While We’re Young: Putting Our Culture’s Quirks on Display
“Oh, what I wouldn’t give to be 21 again!”
How many times have you heard a middle-aged person or senior say something along these lines? To them, 21 might elicit memories of spinning in a poodle skirt, rocking out at Woodstock or rocking a perm. But with the incredible technological and social advances in the past couple decades, the youth of today do things a bit differently. The only world they know is one where every picture is a selfie, where dating can be done without ever meeting face-to-face, and where even books are electronic. But who would have thought that those same perm-wearing, head-banging kids would be the ones having to learn to use these new-fangled technologies at the age of 45? This concept of a changing culture is one that While We’re Young explores masterfully.
While We’re Young is a dramedy that centers around the lives of 40-something childless couple Josh, a documentary director and Cornelia, a documentary producer. Although the pair isn’t weighted down by the responsibility of having children or typical 9-5 careers, the burden of Josh’s 8-year-long work-in-progress documentary prevents them from truly taking advantage of the “freedom” they have. But when Josh and Cornelia meet Jamie and Darby, a young, quirky couple who share their passion for documentary-making, their monotonous lives are kick-started and they’re reminded of what it means to be young.
The first half of the movie was a lot of fun. Watching Josh and Cornelia go from a beat-down couple losing touch with their friends – who were suddenly having children and moving on with their lives – to an invigorated, renewed set of human beings was inspiring. Seeing Ben Stiller become hipster-fied due to Jamie’s influence was pretty hilarious, and watching Darby surprise Cornelia with hip-hop classes was incredibly entertaining as well. The second half of the movie, however, took a huge turn. I won’t give anything away, but I will say that you’ll probably drastically change how you feel about a few of the characters by the end of the movie! Director Noah Baumbach did a great job with the twist; it’s intriguing enough to keep the audience captivated, but not so absurd that it ruins the realism.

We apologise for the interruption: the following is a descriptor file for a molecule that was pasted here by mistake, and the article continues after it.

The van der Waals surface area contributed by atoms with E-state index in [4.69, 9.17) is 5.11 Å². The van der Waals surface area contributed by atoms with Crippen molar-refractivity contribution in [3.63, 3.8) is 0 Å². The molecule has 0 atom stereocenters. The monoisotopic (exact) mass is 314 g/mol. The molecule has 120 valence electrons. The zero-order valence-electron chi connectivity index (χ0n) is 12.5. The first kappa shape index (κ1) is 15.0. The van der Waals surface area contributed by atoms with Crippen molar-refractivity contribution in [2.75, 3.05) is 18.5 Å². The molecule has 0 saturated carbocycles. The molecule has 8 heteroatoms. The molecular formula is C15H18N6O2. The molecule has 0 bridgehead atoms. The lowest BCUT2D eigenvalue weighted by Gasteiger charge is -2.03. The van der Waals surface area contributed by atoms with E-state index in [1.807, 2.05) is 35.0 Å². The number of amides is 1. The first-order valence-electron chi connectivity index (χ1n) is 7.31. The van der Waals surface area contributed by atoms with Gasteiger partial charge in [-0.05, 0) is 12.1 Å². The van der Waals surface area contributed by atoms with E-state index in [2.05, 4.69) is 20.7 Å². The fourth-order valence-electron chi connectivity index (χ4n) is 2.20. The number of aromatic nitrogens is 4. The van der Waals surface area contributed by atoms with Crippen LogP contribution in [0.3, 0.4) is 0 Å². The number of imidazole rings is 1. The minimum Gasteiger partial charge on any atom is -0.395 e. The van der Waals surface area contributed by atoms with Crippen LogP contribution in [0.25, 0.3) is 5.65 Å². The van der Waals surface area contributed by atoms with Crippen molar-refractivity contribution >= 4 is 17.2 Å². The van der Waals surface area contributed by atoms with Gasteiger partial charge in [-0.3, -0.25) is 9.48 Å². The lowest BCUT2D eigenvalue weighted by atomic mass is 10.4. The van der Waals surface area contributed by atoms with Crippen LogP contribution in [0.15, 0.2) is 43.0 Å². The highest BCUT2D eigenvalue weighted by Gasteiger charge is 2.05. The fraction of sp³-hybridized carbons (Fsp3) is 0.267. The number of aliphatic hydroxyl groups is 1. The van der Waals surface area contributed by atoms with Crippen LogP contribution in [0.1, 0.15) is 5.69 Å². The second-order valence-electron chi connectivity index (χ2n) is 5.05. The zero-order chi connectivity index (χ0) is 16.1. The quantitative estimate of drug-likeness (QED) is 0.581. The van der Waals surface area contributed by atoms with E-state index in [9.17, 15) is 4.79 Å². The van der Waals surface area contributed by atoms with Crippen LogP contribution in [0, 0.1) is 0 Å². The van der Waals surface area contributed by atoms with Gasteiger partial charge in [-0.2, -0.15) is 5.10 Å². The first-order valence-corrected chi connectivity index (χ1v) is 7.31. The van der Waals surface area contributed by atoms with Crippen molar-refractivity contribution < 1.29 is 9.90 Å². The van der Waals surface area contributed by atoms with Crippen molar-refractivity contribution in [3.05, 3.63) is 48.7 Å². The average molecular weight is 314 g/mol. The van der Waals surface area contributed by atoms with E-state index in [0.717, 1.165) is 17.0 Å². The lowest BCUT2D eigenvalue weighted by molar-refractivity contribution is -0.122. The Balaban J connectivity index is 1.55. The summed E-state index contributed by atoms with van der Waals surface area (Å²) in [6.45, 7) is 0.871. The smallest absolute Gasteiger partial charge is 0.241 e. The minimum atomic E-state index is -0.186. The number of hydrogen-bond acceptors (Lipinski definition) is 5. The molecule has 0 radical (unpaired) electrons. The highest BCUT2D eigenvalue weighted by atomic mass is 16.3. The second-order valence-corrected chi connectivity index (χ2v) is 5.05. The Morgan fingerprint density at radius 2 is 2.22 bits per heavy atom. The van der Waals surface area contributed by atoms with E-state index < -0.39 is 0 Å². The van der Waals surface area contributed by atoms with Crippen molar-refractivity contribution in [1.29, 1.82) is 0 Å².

I really, really enjoyed the casting in this movie. Ben Stiller was fantastic as failing documentarian Josh and Naomi Watts played his wife Cornelia very well. I have come to love Adam Driver’s stark persona and I think he was perfect for the role of Jamie, and Amanda Seyfried did a great job as the lighthearted but assertive Darby. They even got Ad-Rock from the Beastie Boys to play Fletcher, a middle-aged, newborn baby-clad friend of Josh! I have no complaints.
The film’s ability to ironically juxtapose the new-school, technology-based lives of Josh and Cornelia with Jamie and Darby’s minimalist way of life littered with paraphernalia from decades preceding their time was very clever. Scenes of 40-somethings watching Netflix on their iPads or texting around the dinner table cut with ones of 25-year-olds writing on typewriters and playing board games to keep busy reminded the audience of an idea that isn’t exactly original – that young people are always trying to act older, and older people are always trying to act, and subsequently feel, younger. Although it isn’t an original idea, it’s executed in a compelling way, so I have to give Baumbach props.
Overall, this movie was very funny. There were a lot of laugh-out-loud moments (especially at the Ayahuasca ceremony – don’t worry, I didn’t know what it was either until I saw the movie. But you won’t be disappointed), and a lot of whimsical, charming throwbacks as well. It was cute. If you’re looking for a lighthearted comedy laced with nostalgia, humour and a few painfully awkward moments, finished with some more thoughtful tones, I’d highly recommend this film.
You can find While We’re Young on Execulink’s VOD channel (ch.100) from June 23th to July 30th, 2015.
Caitlin Feehan, Blogger & Editor
Converse have been my footwear of choice for the past 9 years, I’m convinced that all doors and sidewalks are conspiring against me, and I enjoy sticking my head out of the passenger window on long car rides.